Until now, there hasn't been an easy way to see and chat with your friends about photos, articles, and other things they're posting in real time, Tonkelowitz wrote. The new ticker helps you do just that.

Ticker updates will scroll by in a box on the top right corner of the Facebook homepage. Users wishing to comment can click a box and type without losing their place, Facebook said.

Among the most notable differences between the sites that still remains after the recent changes is the real name policy by Google+. The company has sought to force users to provide real names on its network, while some can use Facebook with fake names.

Google chairman Eric Schmidt said last month that Google+, the company's new social network that's come under scrutiny for its real names use policy, is for people to stand for something and who are willing to express themselves. Schmidt said if using a real name creates a danger, for people like those in in Iran or Syria for instance, they don't have to use Google+.

Google+ Seeks Real Name User Identification

Schmidt said, ...in the Western world, what we decided to do was to take the position that we wanted people to be willing to be at least identified by some sort of a real name.

Google's CEO said the reason the company wants Google+ users to use real names, differing from Facebook which allows users to employ fake names, is that Google+ is completely optional.

In fact, many many people want to get in, if you don't want to use it, you don't have to.

Google launched Google+ in June in a limited roll out. By August, Google+ attracted more than 25 million users, making it the fastest growing site ever. Google+ is already popular in the U.S., Brazil and India, but in some other countries it's not diong as well in attracting users and some suspect that's because of the real name policy.

Schmidt addressed the issue during a question and answer session in August at the MediaGuardian Edinburgh International TV Festival. The question about Google+'s real name policy was asked by Andy Garvin, a senior strategist at NPR, who was attending the festival but posed his question via Twitter.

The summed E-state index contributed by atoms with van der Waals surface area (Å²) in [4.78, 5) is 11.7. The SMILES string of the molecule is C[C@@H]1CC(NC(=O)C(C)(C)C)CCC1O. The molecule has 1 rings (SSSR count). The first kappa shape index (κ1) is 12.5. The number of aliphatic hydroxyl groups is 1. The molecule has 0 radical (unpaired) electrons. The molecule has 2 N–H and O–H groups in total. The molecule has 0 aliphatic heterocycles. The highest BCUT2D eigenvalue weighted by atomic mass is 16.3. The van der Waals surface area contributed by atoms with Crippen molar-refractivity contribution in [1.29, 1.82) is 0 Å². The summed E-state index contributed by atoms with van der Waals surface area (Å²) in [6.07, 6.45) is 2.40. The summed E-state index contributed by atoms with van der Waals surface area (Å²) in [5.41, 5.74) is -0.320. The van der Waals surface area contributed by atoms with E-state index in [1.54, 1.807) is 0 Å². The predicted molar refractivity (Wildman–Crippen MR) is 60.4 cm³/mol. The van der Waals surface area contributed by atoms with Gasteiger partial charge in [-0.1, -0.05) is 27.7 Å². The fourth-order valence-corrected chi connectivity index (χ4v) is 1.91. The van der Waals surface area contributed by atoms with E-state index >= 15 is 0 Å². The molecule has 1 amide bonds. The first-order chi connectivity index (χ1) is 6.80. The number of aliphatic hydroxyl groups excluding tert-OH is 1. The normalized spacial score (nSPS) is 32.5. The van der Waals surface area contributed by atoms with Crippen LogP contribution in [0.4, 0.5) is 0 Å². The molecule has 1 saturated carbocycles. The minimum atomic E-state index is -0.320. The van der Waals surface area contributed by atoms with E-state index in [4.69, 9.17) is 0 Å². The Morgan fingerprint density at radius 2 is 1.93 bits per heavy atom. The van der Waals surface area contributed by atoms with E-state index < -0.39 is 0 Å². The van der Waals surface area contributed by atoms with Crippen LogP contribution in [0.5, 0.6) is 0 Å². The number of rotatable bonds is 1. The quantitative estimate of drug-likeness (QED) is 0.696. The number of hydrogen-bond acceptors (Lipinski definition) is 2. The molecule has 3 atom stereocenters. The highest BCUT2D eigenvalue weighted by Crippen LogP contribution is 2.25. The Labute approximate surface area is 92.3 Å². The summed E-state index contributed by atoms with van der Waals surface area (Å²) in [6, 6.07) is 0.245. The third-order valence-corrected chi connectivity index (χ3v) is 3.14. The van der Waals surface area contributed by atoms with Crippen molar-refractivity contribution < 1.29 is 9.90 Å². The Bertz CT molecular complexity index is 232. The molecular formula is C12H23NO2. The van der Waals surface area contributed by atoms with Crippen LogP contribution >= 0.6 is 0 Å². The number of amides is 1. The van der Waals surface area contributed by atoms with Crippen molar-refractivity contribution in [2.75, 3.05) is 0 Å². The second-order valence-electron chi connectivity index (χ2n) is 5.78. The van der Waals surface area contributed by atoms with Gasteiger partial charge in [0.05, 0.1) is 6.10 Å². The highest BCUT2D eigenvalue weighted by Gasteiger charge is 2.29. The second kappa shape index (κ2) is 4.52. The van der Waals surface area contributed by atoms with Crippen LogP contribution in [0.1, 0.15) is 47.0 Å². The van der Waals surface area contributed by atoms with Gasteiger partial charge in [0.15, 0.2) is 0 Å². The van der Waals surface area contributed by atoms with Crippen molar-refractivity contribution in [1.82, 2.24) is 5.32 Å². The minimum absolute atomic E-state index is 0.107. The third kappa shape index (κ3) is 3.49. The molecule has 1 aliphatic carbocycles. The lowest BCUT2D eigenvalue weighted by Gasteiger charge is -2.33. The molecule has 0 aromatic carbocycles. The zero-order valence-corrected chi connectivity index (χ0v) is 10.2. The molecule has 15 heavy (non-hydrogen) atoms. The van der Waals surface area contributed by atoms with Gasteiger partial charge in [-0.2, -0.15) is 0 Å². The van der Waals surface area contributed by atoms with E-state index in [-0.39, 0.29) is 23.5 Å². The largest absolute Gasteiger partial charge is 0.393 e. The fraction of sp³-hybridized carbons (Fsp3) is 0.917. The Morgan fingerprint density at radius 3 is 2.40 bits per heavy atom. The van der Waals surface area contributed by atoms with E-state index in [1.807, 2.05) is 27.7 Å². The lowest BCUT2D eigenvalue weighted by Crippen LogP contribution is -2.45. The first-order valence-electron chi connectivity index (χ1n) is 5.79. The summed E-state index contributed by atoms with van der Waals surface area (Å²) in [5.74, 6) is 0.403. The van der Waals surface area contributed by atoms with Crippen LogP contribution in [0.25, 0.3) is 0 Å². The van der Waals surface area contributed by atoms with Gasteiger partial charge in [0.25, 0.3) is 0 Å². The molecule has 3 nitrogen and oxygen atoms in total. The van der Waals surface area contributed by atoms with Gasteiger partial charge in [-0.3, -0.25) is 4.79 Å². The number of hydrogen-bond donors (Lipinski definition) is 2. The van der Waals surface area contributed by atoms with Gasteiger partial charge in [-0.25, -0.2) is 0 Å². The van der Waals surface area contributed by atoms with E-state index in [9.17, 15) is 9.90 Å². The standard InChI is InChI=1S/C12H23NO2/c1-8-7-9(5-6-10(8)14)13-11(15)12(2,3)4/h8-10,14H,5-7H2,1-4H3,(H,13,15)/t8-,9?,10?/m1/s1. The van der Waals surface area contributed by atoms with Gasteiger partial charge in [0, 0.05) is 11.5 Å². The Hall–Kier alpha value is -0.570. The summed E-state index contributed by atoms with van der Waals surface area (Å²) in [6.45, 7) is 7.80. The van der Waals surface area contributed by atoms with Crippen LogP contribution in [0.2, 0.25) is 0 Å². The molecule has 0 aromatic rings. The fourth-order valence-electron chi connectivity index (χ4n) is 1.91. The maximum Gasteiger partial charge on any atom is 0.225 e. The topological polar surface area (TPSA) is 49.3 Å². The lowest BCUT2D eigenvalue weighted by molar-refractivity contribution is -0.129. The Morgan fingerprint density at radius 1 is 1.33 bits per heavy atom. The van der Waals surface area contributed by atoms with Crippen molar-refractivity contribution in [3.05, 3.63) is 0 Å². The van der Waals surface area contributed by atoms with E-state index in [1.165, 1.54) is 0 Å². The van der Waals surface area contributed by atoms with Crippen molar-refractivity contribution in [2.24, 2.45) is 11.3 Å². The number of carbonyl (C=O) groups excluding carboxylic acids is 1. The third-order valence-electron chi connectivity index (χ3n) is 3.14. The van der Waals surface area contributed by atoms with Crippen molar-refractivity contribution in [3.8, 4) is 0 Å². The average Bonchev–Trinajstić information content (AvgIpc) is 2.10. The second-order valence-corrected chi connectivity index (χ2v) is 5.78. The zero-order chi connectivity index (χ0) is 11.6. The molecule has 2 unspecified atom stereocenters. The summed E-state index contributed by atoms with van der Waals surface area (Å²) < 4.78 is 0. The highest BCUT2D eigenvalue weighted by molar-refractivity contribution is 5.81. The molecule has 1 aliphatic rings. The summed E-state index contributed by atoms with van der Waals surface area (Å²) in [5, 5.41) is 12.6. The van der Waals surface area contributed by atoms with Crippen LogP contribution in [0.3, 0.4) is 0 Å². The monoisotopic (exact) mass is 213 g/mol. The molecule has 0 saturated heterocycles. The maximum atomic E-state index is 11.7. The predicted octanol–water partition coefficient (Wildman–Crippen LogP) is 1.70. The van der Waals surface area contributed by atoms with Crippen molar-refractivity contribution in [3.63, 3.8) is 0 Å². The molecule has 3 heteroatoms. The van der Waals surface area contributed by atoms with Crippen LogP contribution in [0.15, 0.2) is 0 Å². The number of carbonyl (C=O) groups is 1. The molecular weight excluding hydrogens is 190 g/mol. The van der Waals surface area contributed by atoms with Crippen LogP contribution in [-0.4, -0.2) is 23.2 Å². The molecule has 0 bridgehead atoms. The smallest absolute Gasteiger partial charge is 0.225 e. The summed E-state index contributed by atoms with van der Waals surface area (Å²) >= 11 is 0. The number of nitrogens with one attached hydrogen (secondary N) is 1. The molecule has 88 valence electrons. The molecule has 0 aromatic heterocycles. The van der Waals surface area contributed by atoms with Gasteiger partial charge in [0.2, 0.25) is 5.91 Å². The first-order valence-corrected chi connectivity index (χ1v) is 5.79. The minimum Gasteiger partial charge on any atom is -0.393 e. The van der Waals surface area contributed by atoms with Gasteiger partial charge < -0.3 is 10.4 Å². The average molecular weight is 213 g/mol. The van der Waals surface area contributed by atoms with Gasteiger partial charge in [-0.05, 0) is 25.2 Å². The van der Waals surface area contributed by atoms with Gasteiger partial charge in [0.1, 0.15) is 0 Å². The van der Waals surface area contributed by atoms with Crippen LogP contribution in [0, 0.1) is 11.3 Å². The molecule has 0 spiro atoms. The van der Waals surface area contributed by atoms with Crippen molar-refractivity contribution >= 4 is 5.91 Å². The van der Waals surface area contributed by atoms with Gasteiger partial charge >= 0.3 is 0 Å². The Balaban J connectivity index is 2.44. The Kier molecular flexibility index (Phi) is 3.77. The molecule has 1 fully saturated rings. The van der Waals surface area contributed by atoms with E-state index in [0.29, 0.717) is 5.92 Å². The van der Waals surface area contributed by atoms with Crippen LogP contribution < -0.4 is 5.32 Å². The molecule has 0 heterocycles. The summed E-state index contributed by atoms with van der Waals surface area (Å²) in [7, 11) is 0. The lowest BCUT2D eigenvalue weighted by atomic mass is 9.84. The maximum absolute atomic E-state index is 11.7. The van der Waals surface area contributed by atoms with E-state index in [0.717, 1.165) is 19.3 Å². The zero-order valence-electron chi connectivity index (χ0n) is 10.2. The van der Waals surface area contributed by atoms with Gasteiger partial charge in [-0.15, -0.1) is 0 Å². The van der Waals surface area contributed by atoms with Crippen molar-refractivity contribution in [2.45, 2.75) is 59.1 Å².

How does Google justify its real names only policy on Google+ when it could put some people at grave risk? Garvin asked.

After Schmidt said Google+ was optional if users didn't feel that using a real name was in their best interest Garvin posed another, more pointed question: But you wouldn't use it in Iran or Syria would you? asked Garvin, referring safety issues users in those countries might face using the social network with real names.

Well Iran and Syria are -- let's come back to that because that's a more complicated question. But in the Western world, what we decided to do was to take the position that we wanted people to be willing to be at least identified by some sort of a real name.

Facebook Revenue Reportedly Soaring

But despite the real name difference Google+ hopes will be a differentiator, particularly for advertisers and business professionals, Facebook's growth is so strong that company revenue may double prior estimates, according to one industry observer.

Market researcher eMarketer reports that Facebook's revenue this year may reach $4.3 billion, while previous unconfirmed reports have pegged Facebook's revenue at between $1.5 billion and $2 billion. So while Google+ opens its site to the public, and Facebook seeks to increase the switching cost of leaving with many changes, at the moment Facebook appears to be thriving as the world's largest network, while Google+ is trying to make headway.